Dioxins are formed as a byproduct of some processes with intense heat, such as smelting and recycling metals. The 2010 increase stemmed largely from the hazardous-waste-management and mining industries, according to the EPA.
READ MORE: http://www.washingtonpost.com/national/health-science/toxic-releases-rose-16-percent-in-2010-epa-says/2012/01/05/gIQAhbTpdP_story.html

U.S. judge OKs alfalfa strain made by Monsanto Co.

http://www.sfgate.com/cgi-bin/article.cgi?f=/c/a/2012/01/07/BUBT1MM1DH.DTL Bob Egelko, Chronicle Staff Writer
Saturday, January 7, 2012
A federal judge has upheld the government's decision to let the nation's alfalfa growers plant the genetically engineered, herbicide-resistant strain manufactured by Monsanto Co., saying the alleged risk of contaminating other crops does not require regulators to impose buffer zones.

The U.S. Department of Agriculture approved the use of Roundup Ready alfalfa - so named because it is designed to withstand Monsanto's Roundup herbicide - in January 2011, ending a nationwide ban that another judge had imposed in March 2007.

Read more: http://www.sfgate.com/cgi-bin/article.cgi?f=/c/a/2012/01/06/BUBT1MM1DH.DTL#ixzz1inUV7xJf

Thursday, January 5, 2012

Senate Bill S. 1629 - S. 1629: Agent Orange Equity Act of 2011

A bill to amend title 38, United States Code, to clarify presumptions relating to the exposure of certain veterans who served in the vicinity of the Republic of Vietnam, and for other purposes.
Sponsor: Sen. Kirsten Gillibrand [D-NY]
Lindsey Graham [R-SC]
Amy Klobuchar [D-MN]
Barbara Mikulski [D-MD]

Status: This bill is in the first step in the legislative process. Explanation: Introduced bills and resolutions first go to committees that deliberate, investigate, and revise them before they go to general debate. The majority of bills and resolutions never make it out of committee. [Last Updated: Dec 9, 2011 6:24AM]

Monday, January 2, 2012

US govt. urged to deregulate Agent Orange-resistant crops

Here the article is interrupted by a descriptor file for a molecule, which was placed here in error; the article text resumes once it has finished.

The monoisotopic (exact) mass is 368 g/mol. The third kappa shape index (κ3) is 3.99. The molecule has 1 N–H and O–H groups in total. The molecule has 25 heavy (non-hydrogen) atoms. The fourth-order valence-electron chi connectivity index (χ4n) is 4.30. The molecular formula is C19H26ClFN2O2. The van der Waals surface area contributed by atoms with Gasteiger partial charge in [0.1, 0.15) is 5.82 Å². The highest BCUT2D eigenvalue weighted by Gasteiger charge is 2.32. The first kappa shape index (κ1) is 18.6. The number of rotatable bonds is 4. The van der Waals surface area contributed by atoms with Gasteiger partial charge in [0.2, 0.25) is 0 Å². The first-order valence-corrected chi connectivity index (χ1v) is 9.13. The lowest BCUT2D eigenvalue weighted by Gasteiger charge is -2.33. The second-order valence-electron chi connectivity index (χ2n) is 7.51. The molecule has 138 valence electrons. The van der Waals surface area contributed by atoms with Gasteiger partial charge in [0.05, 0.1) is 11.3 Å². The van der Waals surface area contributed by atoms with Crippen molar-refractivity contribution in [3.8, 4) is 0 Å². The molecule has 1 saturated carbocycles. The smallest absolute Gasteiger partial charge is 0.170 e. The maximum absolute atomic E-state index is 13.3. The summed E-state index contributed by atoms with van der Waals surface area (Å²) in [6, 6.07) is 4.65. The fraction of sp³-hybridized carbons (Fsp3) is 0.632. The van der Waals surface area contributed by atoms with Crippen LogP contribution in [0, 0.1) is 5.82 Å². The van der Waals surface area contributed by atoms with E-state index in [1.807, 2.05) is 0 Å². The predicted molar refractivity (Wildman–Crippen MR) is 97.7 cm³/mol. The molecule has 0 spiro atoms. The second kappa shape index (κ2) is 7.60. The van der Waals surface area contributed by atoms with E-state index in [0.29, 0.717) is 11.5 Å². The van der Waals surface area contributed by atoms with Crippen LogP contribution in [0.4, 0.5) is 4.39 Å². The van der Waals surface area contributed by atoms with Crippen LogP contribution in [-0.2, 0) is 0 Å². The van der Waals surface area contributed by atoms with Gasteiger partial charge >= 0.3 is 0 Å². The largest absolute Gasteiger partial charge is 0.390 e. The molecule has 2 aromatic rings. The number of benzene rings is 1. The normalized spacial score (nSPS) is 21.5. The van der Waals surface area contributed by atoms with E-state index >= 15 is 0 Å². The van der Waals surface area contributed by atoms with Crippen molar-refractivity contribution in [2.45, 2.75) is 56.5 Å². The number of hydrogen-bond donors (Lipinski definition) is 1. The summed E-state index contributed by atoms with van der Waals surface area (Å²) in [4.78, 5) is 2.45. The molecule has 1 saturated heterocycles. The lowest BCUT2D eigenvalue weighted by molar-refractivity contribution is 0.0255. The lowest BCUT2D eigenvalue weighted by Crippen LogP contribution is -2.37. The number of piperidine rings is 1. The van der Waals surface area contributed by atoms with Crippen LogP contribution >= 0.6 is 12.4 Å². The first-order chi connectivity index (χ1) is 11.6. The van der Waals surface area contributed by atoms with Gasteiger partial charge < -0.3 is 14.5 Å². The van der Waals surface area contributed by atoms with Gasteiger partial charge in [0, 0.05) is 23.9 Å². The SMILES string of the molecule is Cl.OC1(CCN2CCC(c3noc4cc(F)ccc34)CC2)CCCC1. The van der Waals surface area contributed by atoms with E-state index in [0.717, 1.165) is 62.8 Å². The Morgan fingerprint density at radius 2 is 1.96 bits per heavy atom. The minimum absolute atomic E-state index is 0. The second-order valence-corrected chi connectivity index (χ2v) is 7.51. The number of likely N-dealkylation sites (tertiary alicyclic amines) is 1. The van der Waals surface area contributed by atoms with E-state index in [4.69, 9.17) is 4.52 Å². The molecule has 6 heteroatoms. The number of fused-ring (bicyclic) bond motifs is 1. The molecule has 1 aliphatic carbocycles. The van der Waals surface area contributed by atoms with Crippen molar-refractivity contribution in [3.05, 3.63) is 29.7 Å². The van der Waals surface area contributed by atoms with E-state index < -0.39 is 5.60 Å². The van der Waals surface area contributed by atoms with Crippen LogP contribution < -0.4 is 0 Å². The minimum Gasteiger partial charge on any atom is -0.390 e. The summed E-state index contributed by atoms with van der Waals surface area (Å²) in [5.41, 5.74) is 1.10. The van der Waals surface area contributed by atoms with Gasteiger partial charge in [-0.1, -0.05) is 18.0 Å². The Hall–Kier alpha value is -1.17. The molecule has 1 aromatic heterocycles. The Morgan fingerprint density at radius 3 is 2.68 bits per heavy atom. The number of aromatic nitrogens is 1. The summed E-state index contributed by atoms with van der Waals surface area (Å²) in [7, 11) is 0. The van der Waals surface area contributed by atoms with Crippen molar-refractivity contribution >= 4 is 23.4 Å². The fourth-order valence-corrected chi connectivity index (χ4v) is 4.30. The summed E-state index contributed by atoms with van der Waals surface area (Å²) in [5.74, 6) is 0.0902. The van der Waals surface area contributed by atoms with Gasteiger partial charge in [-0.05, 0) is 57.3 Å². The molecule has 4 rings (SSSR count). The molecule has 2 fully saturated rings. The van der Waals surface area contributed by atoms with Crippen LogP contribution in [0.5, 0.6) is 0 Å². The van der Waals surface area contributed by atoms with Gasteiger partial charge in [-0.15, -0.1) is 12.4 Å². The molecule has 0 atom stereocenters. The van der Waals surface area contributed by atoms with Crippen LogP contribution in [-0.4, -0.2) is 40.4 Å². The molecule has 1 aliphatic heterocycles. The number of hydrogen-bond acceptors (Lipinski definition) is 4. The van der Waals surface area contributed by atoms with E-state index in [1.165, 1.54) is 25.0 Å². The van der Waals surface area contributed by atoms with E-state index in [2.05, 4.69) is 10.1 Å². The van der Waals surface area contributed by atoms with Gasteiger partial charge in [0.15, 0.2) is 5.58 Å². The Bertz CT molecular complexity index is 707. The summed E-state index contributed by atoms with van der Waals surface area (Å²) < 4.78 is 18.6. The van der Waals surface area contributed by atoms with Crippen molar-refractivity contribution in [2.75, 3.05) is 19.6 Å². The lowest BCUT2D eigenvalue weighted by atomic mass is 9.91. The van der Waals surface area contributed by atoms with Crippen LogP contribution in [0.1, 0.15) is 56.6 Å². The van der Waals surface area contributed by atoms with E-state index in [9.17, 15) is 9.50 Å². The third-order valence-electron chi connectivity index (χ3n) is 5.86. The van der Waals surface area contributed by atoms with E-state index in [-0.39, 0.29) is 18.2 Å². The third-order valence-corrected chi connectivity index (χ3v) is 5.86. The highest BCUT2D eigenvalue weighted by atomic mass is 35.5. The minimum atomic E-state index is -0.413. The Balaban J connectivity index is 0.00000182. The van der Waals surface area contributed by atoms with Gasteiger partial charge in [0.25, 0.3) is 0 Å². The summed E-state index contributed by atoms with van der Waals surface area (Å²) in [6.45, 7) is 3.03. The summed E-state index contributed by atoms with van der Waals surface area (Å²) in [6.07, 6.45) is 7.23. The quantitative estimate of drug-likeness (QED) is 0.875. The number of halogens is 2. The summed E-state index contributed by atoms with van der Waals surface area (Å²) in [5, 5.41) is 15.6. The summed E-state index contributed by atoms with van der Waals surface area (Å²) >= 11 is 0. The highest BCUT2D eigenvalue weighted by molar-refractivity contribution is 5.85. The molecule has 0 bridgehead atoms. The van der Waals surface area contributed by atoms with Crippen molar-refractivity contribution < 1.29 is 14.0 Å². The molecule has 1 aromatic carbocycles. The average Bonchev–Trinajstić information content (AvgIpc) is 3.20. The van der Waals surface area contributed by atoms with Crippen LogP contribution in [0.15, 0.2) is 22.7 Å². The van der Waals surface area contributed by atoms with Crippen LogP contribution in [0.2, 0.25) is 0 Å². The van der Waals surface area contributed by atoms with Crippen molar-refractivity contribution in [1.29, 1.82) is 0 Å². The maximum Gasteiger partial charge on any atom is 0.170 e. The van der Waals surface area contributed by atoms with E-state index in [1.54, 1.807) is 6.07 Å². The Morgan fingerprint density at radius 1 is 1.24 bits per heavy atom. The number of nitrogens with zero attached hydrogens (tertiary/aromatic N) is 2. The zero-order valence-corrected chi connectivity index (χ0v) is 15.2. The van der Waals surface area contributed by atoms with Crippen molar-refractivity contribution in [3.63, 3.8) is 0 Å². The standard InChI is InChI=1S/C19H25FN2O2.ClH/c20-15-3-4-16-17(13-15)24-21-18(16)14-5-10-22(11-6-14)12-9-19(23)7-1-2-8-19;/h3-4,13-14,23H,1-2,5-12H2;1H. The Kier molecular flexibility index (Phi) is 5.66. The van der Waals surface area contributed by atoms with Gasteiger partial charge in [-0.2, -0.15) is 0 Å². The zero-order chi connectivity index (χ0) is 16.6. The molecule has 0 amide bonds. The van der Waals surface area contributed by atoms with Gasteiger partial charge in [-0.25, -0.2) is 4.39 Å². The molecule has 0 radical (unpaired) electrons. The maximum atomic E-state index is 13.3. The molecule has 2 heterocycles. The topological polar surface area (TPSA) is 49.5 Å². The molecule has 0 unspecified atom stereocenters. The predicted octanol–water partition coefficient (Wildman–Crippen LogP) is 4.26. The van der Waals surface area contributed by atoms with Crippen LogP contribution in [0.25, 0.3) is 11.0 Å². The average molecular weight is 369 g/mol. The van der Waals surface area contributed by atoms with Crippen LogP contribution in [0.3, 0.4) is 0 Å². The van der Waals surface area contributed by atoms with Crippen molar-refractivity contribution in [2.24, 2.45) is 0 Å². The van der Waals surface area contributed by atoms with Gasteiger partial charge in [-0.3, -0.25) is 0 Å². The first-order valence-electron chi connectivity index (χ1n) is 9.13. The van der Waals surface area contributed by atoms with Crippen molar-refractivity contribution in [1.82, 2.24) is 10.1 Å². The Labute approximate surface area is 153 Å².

A key chemical of one of the most horrifying elements of the Vietnam War - Agent Orange - may soon be unleashed on America's farmlands.

Dow AgroScience, LLC, is petitioning the U.S. government to deregulate a genetically engineered variety of corn that is resistant to 2,4-D, an extremely toxic pesticide that was 50% of the recipe to making Agent Orange.

This is all admitted right out in the open in the federal register text:

“We are advising the public that the Animal and Plant Health Inspection Service has received a petition from Dow AgroScience LLC seeking a determination of nonregulated status of corn designated as DAS-40278-9, which has been genetically engineered for increased resistance to broadleaf herbicides in the phenoxy auxin group (such as the herbicide 2,4-D) and resistance to grass herbicides in the aryloxyphenoxypropionate acetyl coenzyme A carboxylase inhibitor group (such as quizalofop herbicides)”.

The chemical pesticide group 2,4-D can cause acute toxicity and was a major component (roughly 50%) of Agent Orange, according to Cornell University.

Rats fed 2,4-D produced "fetuses with abdominal cavity bleeding and increased mortality," which also states that 2,4-D may cause infertility, birth defects, organ toxicity and neurological effects. NaturalNews.com

Farmers, food industry challenge dioxin proposal

They say an EPA-proposed limit is too strict and could frighten consumers, thereby hurting sales.

WASHINGTON — Farmers and the food industry are trying to kill a proposed safety standard for dioxins, chemicals that can cause cancer and are widely found in meat, seafood and dairy products.

Industry groups say a daily exposure limit for dioxin proposed by the Environmental Protection Agency isn’t justified and could unnecessarily scare consumers away from meat and milk products. An individual could ingest more than the proposed daily limit of dioxin in a single meal, the groups say.

“The implications of this action are chilling,” they said in a recent letter to the White House. “EPA is proposing to create a situation in which most U.S. agricultural products could arbitrarily be classified as unfit for consumption.”

The proposed standard would not by itself trigger any regulations on farmers or food companies, but the government could later recommend measures, including restrictions on the content of livestock feed, to reduce the amount of dioxins that people could consume.

READ MORE: http://www.desmoinesregister.com/article/20111221/BUSINESS/312210066/1012/NEWS11/?odyssey=nav|head